CHICAGO – Paper airline tickets, once the industry standard, are on the fast track to oblivion.
If the International Air Transport Association (IATA) has its way, airlines will issue only electronic tickets by the end of 2007, sending paper tickets the way of other rapidly disappearing industry services such as in-flight meals and free pillows.
Travelers who opt for electronic tickets check in for flights using a credit card or government ID. The migration to electronic ticketing, which could save millions of dollars, has been underway for more than 10 years.
The IATA, a global trade group, said that 96 percent of tickets issued by U.S. airlines are electronic, while globally 77 percent of tickets are electronic.
"The U.S. airlines can see the light at the end of the tunnel," said IATA spokesman Steven Lott. "They're definitely leading the world in terms of e-ticketing and going electronic."
IATA, which supplies paper tickets to most airlines outside the United States, plans to discontinue that service at the end of this year. Airlines that want to maintain paper ticketing beyond 2007 may continue to do so, but supplies will be costly, Lott said.
The IATA estimates the potential savings associated with electronic ticketing at $3 billion a year globally. On average, an airline spends $10 to process a paper ticket compared with $1 to process an electronic ticket. That may appeal to U.S. airlines hungry to cut costs because as paper tickets become less common, the cost of processing them will rise, Lott said.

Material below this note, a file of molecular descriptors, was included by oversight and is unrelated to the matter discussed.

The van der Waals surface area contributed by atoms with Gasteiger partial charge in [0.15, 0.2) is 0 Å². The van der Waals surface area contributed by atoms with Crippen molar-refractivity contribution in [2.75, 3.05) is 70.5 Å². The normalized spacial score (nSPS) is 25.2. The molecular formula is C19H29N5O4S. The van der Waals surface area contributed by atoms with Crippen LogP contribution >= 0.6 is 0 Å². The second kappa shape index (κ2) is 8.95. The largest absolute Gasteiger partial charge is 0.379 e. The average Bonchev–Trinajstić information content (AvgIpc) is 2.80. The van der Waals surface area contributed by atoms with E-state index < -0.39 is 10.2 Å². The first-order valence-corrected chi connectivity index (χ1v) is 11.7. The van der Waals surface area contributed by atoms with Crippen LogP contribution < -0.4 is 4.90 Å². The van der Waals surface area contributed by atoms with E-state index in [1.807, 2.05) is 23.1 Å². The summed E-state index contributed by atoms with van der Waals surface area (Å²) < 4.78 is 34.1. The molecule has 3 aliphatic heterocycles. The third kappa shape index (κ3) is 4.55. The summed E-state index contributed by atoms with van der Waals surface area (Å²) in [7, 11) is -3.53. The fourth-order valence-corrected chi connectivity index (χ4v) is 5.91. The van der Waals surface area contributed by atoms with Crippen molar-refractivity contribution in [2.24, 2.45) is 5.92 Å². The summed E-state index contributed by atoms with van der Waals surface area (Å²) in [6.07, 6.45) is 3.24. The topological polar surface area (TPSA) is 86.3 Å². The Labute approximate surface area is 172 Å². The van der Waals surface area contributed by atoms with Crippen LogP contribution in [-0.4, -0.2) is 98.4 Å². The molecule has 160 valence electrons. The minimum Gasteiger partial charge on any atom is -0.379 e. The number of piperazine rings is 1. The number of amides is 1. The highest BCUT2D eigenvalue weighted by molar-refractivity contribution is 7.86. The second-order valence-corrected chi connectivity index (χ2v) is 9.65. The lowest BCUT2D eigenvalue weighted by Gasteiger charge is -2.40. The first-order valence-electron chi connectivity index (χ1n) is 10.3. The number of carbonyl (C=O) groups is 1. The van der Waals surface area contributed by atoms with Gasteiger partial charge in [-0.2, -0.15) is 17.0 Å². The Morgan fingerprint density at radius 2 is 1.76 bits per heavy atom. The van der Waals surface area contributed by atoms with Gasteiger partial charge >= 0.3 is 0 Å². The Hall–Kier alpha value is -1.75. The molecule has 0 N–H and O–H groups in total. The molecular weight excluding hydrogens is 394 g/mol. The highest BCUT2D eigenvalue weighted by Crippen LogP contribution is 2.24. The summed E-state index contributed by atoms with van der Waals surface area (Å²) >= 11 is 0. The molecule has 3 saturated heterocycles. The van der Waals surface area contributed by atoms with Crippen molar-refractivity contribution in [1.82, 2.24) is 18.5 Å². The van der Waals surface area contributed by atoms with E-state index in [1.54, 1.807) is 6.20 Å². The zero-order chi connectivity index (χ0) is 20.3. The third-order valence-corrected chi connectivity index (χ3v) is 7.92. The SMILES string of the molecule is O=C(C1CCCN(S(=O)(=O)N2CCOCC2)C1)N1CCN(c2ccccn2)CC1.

Electronic tickets also encourage self check-in, which saves airlines money.
Travelers who insist on paper tickets may be adding to the cost of their tickets.
At Northwest Airlines, customers who demand paper tickets must pay a $50 fee aimed at discouraging such requests. Only 2 percent of Northwest's tickets are paper, said Al Lenza, Northwest's vice president of distribution and e-commerce.
"The 50 dollars isn't about a cost recovery. It's about getting people over the finish line," Lenza said.
AMR Corp.'s American Airlines also charges for paper tickets when an electronic ticket is available. UAL Corp's United Airlines said nearly 98 percent of its tickets are electronic.
While U.S. and Chinese airlines have nearly done away with paper tickets, carriers in some countries in Africa and the Middle East, for example, are still using paper tickets. Until all airlines that partner with other airlines (called code sharing) abandon paper tickets, U.S. airlines must offer them as well, said UAL spokeswoman Robin Urbanski.
"A lot of it is dependent on ticketing agreements and the capability of airlines you code share with," she said.